He’s run this little business for over fifty years and, since his wife died, it’s his only reason for getting up each day. After two strokes he struggles to cope even with life’s simplest tasks. His arm aches from the heft of the battered old doctor’s bag, his only possession from the family’s wretched existence in a dingy Warsaw apartment.
He was nine when they came, his father slow to answer the midnight rap of a pistol butt, time enough for his mother to bundle him down into the manhole behind the building. A last hug and she was gone, leaving him sobbing in the black stench, clutching his father’s bag with its pathetic contents, a few mouldy crusts and a pickle, panic-wrapped in a silk headscarf.
While Herman stumbled terrified and waist-deep in excrement through the warren of tunnels, his parents were starting their final journey to the East. By some miracle, a family hiding in the sewers found him, curled up on a ledge. Together they finally emerged and in the chaos and confusion of war, somehow survived the nightmare. He has memories, vague fragments … a tall, laughing soldier scooping him up, bright lights and nurses, lorries and a ship crammed with children. Then clearer images, of Brick Lane and the Josephs who raised him and loved him.
With walking now a painful and tedious chore, the old man has come to rely on a stout, silver-handled cane, taken in part-exchange from a Texan a few years back for a brace of fine Georgian flintlocks. ‘Y’all take care of my baby,’ the tourist had called as he ducked out of the doorway, ‘She’s old and she’s special!’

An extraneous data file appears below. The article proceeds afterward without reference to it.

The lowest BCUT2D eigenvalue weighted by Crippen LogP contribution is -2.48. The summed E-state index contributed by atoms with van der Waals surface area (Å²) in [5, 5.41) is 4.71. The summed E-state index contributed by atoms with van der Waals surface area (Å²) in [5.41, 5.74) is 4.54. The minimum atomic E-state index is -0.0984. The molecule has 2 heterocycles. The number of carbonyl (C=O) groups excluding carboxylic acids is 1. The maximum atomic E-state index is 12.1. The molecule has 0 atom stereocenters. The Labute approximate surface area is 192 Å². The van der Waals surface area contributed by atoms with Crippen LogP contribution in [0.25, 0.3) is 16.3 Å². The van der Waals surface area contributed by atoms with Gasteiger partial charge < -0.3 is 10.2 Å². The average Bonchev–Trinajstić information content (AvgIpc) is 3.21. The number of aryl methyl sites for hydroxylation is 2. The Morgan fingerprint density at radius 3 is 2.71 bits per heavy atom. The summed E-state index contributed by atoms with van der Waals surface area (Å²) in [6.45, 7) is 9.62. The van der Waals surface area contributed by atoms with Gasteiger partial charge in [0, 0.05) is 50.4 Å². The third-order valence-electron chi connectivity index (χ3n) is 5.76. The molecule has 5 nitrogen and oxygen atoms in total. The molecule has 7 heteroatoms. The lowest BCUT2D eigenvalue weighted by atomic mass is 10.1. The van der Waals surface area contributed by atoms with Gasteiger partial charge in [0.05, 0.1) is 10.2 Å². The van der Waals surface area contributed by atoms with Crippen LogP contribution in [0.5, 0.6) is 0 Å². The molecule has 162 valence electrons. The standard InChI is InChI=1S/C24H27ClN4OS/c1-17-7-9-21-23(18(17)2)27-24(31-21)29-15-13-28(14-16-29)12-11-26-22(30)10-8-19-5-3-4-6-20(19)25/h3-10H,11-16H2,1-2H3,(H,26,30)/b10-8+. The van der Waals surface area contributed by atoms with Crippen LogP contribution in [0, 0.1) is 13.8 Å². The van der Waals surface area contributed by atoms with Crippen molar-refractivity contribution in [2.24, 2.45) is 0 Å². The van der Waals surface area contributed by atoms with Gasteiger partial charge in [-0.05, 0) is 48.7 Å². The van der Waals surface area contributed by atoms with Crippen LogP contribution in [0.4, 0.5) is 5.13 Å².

Herman keeps the thick, cherry wood walking stick hanging on the back wall of the shop, amongst the breast plates, bayonets and pistols. Over the years he’s had many offers but, in spite of the woodworm, he knows he’ll never part with it.
He’s coming our way now, can you see him? Look, over there, by the door of the Italian café. Antonio glances up from wiping tables and calls to him. ‘Herman, my friend! How you going?’ The small, hunched figure nods and without turning or speaking, gives a little wave of his stick.
He pauses in front of an antique jewellers, watery blue eyes straining to focus on the rows of velvet-cushioned rings, every one he thinks, starting with joy but always ending in a broken heart or the final flutter of an eyelid.
He’s almost at the last cobbled bend when a bare arm from behind grabs him roughly around the neck. A course young voice in his ear, the reek of stale beer.
‘Drop it, Grandad!’ He’s gripped by animal fear and anger but before he can utter a word a second man, just a boy he thinks, darts round to face him and lunges for the bag. The little man instinctively raises his stick and jabs it towards the youth who backs off, reaching for something in his jacket.
A spiteful glint in the weak March sunlight and girl screams. ‘Oh my God, he’s got a knife!’
His feeble words of protest are drowned in a torrent of crude and violent shouts. It all happens so quickly that the few onlookers will struggle to recall the events that follow.
As he clings desperately to the bag, his father’s bag, the youth holding him from behind panics and explodes in frustration, driving a vicious thug’s punch into the brittle, stick-thin neck.
Herman Mandelbrot falls forward, the tip of his cane striking the chest of the belligerent yob before him. The blow shatters the centuries-old wooden shaft and as the old man’s limp body arcs downward, three feet of engraved Austrian steel skewer seventeen year old Patrick Dibben to the doorway behind.